A while back, we wrote a post about cleats, and the common support issues that people encounter with them. In it, we mentioned Sever’s Disease, a condition that affects many young athletes. It’s an issue that we get enough questions about, we figured it deserved it’s own post. So, with that said, what is Sever’s Disease?
And, more importantly, how do you treat it?
What is Sever’s Disease?
Sever’s disease, or calcaneal apophysitis, is a condition in growing children and adolescents where the growth plate of the heel can become inflamed and cause pain.
It’s caused by repetitive stress to the heel, like athletics. Prolonged activity with non-supportive shoes can aggravate it.
Usually, sufferers of Sever’s Disease are between the ages of 9-14.
The good news about Sever’s Disease? It’s not permanent. Young athletes that suffer from Sever’s Disease don’t have to worry about dealing with it indefinitely. It’s a condition that they will grow out of.
The bad news? It’s extremely painful. Which is why it’s not a great idea to treat it lightly or aggravate the condition.
What can you do about Sever’s Disease?
It’s tough to see a young person in pain, and it’s tempting to want a quick fix for Sever’s Disease. But really, the best remedies for Sever’s Disease are rest, strengthening and stretching, and using proper support.
Rest: Don’t Aggravate The Condition
Here’s one that a lot of young athletes find to be a challenge: if Sever’s Disease is present, it’s a good idea to reign back the amount of strenuous physical activity.
This one can be dependant on the severity of the condition. If pain is relatively mild, it may be safe to continue with athletics or sports. Use supportive footwear, and be mindful of not pushing if the pain gets any worse.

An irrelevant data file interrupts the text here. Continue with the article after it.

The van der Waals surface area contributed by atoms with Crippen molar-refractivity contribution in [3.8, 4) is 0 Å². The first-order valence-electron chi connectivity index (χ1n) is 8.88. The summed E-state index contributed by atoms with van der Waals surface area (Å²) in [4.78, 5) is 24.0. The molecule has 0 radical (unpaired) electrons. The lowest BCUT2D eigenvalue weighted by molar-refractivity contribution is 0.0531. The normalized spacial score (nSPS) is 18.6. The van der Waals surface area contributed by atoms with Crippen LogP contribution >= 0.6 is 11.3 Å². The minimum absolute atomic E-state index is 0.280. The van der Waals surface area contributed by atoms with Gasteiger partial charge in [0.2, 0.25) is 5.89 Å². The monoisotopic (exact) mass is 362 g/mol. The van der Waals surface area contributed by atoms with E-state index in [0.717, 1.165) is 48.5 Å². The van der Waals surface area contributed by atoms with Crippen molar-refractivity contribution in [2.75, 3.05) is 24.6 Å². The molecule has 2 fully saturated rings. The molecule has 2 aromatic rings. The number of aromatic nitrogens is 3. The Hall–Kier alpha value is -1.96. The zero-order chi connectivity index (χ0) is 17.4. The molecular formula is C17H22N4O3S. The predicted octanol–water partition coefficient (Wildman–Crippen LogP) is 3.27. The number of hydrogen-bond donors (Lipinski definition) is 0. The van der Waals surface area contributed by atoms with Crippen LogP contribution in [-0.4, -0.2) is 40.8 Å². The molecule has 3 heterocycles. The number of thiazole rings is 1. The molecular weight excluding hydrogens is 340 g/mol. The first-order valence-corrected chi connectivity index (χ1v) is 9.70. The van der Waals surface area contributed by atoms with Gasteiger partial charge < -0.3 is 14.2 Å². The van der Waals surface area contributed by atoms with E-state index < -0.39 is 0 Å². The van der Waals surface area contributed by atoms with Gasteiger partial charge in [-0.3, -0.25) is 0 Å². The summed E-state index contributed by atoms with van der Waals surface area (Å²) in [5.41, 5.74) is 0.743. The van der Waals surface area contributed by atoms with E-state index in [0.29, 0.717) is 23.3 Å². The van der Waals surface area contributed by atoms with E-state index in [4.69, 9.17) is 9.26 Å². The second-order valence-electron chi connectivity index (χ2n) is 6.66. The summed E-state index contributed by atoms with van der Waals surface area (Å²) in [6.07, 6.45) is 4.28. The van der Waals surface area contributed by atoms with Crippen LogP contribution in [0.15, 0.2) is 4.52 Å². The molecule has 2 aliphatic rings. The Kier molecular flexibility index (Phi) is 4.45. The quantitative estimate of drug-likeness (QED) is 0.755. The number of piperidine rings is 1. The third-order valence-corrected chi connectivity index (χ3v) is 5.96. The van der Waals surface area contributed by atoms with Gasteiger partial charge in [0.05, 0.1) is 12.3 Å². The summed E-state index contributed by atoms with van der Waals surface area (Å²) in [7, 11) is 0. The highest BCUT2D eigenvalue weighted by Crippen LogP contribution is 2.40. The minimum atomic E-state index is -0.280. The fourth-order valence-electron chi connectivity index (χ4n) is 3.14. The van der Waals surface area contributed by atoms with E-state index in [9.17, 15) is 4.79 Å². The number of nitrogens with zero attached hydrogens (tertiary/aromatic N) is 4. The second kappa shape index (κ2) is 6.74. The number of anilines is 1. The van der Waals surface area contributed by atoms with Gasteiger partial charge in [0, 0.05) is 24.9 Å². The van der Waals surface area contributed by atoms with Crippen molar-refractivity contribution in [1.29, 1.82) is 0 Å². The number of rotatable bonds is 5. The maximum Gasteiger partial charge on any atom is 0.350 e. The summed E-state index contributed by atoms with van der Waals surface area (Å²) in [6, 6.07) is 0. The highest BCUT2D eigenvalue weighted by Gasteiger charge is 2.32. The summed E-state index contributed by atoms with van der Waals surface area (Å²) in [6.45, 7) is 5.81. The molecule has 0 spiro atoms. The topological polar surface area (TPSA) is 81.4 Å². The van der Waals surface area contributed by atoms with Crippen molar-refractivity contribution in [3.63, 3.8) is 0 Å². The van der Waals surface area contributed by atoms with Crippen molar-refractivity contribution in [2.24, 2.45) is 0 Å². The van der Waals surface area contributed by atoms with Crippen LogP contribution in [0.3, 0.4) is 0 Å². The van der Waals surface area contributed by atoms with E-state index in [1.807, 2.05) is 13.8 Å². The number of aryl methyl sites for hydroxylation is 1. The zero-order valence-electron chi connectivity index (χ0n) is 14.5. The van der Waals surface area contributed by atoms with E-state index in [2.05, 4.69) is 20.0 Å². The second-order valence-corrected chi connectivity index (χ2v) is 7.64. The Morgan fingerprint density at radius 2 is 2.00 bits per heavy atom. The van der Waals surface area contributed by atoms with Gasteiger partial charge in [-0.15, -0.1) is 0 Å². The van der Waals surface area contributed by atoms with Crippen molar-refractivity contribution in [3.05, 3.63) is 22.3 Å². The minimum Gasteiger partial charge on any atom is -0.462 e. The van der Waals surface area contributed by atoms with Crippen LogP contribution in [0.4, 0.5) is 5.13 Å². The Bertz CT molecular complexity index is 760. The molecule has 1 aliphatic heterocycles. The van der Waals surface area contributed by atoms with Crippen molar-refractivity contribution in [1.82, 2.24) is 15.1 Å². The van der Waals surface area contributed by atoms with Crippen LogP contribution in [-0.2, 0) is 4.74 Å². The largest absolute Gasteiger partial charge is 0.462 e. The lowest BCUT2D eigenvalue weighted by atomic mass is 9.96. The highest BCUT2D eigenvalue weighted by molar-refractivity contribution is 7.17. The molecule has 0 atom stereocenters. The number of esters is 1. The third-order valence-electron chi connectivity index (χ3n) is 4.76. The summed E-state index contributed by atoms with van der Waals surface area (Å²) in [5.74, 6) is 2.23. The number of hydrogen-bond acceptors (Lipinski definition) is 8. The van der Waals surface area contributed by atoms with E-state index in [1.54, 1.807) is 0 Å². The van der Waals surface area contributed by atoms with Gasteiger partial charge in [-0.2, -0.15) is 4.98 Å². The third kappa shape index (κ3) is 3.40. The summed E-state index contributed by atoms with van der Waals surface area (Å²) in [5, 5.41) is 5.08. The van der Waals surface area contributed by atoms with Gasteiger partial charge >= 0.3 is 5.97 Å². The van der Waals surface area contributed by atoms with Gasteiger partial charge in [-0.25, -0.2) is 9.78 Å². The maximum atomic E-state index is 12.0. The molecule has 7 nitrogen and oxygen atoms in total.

If the pain is severe? It may be a sign to reign back in the amount or intensity of exercise and training. It may be a good idea to take a break from strenuous activity for a while in order to facilitate healing.
If someone is suffering from Sever’s Disease, continuing to blindly push through the condition and aggravate the growth plate will only make the pain worse.
Stretching: Strengthen Surrounding Muscles
If you’ve read any of our posts about foot type and alignment issues, you know that when it comes to your lower extremities, when one element is out of whack it can put undue pressure on other parts of your body.
Tightness in certain muscles, like the calves and the hamstrings, can put too much pressure on the heel, which can make Sever’s pain worse.
An effective treatment for Sever’s Disease is to perform strengthening stretches. Stretching the hamstring, the calf, and the feet (particularly the arches,) could be a great help in relieving pain associated with Sever’s.
We’re not stretching experts ourselves, but we recommend checking out this list of Sever’s Disease stretches from Stretchify.
Support: Sever’s Disease Heel Cup
The last thing to consider is the level of support that’s being found around that sensitive growth plate area in the heel.
Enhancing support and cupping the heel can reduce pain in Sever’s Disease. (There are a few things to look for when you’re looking for support, check out our post on the Anatomy of a Shoe for more info.)
First off, if someone wearing cleats is suffering from Sever’s Disease, they may benefit from switching to a running shoe for strenuous activity. Yes, they’ll sacrifice a little traction, but running shoes have far more arch support, a wider base, and better shock absorption… all of which can make a positive impact on Sever’s pain.
Next, it’s important to look at what shoes they’re wearing when they aren’t training. (It’s just as important to protect your feet when you’re not running.) If all day they are standing on concrete in flip-flops or low-profile casual flats with little to no support, that can aggravate their condition as well.
Finally, consider an insole, or a orthotic heel cup as recommended by your doctor. Many times a Sever’s Disease heel cup, which holds the heel in place and provides extra support in that area, can make a positive impact on Sever’s disease pain.
If you or someone you know is suffering from pain, an Orange Insole might help. In addition to a good stretching routine and a mindful training regimen, Orange Insoles are equipped with a heel cup to help keep the heel in place and provide natural shock absorption. They come in sizes that can fit most any type of shoe, from cleats to flats to running shoes.
Check out our inventory today and find an Orange Insole to help fit your needs.